Tag Archives: apostrophes

More about Apostrophes

You probably know that you should avoid using apostrophes to signify that you’re writing about more than one person or thing. It’s incorrect, for example, to write “The Johnson’s are on vacation this week.” The correct version is “The Johnsons are on vacation this week.”

But there’s an exception: Plurals of numerals and single letters use apostrophes. Here are some examples:

  • The 4’s in your reimbursement request look like 9’s.
  • The computer turned all the x’s in the report into t’s.
  • I found an envelope stuffed with 10’s and 20’s.

Using apostrophes correctly showcases you as an officer who takes writing seriously. Start today!

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Apostrophes Practice

Today’s quiz will help you review apostrophes. Scroll down for the answers. (To read an explanation about placing apostrophes correctly, click here. To view a video about apostrophes, click here.)
1.  I saw scratch marks near the lock on the front door of the Browns house.
2. Officer Lewis investigation was thorough and efficient.
3.  The Browns were out of down all weekend.
4.  A TV in the childrens bedroom was missing.
5.  Mrs. Browns jewelry box was still in its usual place, undisturbed.
ANSWERS
1.  I saw scratch marks near the lock on the front door of the Browns’ house.  (house of Browns)
2. Officer Lewis’ investigation was thorough and efficient.  (investigation of Officer Lewis – “Lewis’s” is also correct)
3.  The Browns were out of down all weekend.  (no apostrophe: there’s no “of” idea)
4.  A TV in the childrens bedroom was missing.  (bedroom of the children)
5.  Mrs. Brown’s jewelry box was still in its usual place, undisturbed.  (jewelry box of Mrs. Brown) (For more apostrophes practice, click here.)

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Plurals of Names

As a police or corrections officer, you’re going to be writing people’s names in almost every report–an easy skill for most officers until they encounter plurals. It’s easy to write down what Cynthia Santos said or did. But what if you interview the whole family? There’s already an “s” at the end of Santos.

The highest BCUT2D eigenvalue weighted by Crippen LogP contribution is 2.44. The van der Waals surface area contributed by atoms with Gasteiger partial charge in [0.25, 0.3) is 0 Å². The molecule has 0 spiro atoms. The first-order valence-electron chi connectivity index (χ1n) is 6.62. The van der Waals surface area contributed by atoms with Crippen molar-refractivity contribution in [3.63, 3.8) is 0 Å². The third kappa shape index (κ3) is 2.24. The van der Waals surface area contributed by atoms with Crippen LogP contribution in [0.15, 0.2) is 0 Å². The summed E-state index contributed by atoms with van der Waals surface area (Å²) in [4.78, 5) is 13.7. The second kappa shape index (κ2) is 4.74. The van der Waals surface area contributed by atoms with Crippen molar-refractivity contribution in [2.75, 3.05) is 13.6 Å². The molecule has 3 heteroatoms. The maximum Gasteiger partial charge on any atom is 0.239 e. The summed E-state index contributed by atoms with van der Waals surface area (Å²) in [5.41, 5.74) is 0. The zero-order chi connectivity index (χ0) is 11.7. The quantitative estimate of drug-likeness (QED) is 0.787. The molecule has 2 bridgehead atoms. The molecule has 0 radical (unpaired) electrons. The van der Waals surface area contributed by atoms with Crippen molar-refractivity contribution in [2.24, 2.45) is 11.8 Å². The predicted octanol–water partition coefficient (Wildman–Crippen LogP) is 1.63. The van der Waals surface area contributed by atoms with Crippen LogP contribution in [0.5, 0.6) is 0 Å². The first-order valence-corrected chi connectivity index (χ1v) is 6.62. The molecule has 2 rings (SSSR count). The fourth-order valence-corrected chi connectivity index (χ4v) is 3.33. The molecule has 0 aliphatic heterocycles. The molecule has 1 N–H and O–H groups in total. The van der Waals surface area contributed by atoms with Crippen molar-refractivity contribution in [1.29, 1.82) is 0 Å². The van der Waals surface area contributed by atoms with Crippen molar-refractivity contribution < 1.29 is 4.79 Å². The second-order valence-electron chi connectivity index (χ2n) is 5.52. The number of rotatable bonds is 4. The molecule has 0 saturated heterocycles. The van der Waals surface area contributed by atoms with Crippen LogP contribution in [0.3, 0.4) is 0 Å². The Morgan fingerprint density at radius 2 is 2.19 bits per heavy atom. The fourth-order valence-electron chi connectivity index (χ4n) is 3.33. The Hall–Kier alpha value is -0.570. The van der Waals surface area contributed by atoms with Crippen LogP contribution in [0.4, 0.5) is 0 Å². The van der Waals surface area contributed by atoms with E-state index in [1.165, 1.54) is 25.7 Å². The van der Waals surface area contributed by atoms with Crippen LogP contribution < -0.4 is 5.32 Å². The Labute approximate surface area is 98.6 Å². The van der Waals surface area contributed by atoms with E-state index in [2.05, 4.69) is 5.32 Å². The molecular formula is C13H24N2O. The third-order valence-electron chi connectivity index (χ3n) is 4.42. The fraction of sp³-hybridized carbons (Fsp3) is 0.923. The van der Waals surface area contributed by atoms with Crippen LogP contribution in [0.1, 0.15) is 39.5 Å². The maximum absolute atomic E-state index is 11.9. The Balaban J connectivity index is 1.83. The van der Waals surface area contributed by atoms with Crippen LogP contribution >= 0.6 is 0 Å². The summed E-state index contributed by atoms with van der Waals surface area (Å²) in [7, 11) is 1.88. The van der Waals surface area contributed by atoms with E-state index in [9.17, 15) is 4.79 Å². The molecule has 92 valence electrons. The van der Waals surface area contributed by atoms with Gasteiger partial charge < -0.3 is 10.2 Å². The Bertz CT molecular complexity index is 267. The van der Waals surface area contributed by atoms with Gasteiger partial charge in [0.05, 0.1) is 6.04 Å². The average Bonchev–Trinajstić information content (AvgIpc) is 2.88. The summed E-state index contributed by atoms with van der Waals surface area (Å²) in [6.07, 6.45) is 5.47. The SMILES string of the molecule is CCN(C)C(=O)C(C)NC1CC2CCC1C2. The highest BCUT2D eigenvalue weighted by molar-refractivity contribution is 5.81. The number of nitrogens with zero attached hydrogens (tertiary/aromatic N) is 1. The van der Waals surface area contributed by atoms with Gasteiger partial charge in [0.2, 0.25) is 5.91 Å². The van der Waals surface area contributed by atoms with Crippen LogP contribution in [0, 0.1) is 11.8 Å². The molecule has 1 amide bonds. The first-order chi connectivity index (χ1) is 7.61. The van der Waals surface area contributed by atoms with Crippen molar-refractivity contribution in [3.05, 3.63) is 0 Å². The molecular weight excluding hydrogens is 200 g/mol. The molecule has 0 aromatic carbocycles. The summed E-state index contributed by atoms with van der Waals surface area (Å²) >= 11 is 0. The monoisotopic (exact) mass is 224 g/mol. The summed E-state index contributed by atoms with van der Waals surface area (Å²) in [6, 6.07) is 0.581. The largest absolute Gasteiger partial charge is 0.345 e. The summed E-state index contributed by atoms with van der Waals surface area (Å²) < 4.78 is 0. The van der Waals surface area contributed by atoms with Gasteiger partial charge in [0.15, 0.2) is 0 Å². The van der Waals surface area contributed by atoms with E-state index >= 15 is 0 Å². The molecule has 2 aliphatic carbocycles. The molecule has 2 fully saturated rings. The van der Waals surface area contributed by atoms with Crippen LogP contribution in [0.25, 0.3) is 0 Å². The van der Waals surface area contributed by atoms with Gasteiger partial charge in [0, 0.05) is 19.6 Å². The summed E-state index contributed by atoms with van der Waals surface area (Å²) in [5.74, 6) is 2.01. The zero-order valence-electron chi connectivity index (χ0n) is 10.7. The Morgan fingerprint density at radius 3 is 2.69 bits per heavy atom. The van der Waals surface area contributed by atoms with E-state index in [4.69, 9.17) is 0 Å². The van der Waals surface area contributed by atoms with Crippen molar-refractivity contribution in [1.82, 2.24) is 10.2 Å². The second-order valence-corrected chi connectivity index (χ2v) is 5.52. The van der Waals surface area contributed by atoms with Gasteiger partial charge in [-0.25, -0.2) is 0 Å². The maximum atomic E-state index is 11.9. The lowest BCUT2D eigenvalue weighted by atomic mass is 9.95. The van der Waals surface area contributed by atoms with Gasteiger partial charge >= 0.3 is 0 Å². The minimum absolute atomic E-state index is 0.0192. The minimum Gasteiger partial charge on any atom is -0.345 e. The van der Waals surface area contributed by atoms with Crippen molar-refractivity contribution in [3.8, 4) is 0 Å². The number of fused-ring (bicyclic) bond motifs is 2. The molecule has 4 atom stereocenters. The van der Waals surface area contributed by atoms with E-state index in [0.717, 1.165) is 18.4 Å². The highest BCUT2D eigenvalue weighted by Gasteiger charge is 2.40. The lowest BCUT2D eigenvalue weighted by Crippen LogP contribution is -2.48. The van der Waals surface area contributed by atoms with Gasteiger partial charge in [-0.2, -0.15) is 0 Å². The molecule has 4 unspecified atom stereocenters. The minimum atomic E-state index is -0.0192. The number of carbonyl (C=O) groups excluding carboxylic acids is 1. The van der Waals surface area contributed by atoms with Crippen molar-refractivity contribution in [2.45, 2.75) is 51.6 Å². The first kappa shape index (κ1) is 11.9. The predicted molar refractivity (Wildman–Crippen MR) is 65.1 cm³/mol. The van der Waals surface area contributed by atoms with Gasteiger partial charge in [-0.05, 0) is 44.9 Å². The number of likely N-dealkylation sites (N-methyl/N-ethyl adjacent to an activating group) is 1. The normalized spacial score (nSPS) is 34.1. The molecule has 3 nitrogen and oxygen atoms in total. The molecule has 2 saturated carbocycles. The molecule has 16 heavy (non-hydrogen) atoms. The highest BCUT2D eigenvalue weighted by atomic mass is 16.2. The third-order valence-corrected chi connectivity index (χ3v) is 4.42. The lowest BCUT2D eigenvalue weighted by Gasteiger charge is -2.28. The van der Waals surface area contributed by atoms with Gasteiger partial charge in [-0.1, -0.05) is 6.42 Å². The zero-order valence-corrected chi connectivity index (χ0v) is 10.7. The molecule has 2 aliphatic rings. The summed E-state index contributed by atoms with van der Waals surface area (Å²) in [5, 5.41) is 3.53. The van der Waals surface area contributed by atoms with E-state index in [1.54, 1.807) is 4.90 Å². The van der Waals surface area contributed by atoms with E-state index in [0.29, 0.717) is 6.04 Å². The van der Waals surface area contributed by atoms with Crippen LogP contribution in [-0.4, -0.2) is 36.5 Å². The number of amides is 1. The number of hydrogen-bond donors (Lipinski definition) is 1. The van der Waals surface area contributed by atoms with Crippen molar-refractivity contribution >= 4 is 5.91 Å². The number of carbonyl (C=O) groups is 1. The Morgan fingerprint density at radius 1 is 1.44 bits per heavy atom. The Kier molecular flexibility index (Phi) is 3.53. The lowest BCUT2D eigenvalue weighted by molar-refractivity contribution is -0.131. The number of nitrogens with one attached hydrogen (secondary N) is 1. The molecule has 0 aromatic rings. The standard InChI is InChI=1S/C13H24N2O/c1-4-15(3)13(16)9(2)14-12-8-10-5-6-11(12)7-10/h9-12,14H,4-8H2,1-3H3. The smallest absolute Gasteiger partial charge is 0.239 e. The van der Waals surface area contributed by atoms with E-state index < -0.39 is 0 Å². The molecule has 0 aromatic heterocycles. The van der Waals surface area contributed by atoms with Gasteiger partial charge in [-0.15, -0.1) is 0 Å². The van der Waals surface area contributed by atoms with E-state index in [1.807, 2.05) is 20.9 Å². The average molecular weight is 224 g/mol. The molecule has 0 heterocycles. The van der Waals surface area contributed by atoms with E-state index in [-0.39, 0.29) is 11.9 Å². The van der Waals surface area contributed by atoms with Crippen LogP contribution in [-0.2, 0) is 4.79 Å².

And simpler names can also present difficulties. How do you form the plural of Smith, Clark, Patterson, and similar names?

Help is on the way…along with a memory device.

Let’s start with words (not names) that end with “s” and see how they’re done:

boss     gas     kiss     virus     witness     iris

To form the plural, just add -es:

bosses     gases     kisses     viruses     witnesses     irises

Now let’s do the plurals of names ending in “s.” They’re done the same way: Just add –es.

Santos     Jones     Reynolds     Willis     Thomas     Lewis

Santoses     Joneses     Reynoldses     Willises     Thomases     Lewises

What about ordinary names that don’t end in “s”? Well, how do you form the plural of an ordinary word? You just add “s,” of course. Names work the same way:

Smith     Clark     Patterson     Riley     Brown

Smiths     Clarks     Pattersons     Rileys     Browns

For good measure, here are two tips:

  • If “Reynoldses” sounds odd to you (it does to me, even though it’s my family’s name!), just use the Reynolds family.
  • NEVER use an apostrophe to mean more-than-one. Apostrophes are for “of” expressions: Mr. Riley’s car was found in an empty lot two blocks away. CORRECT
 

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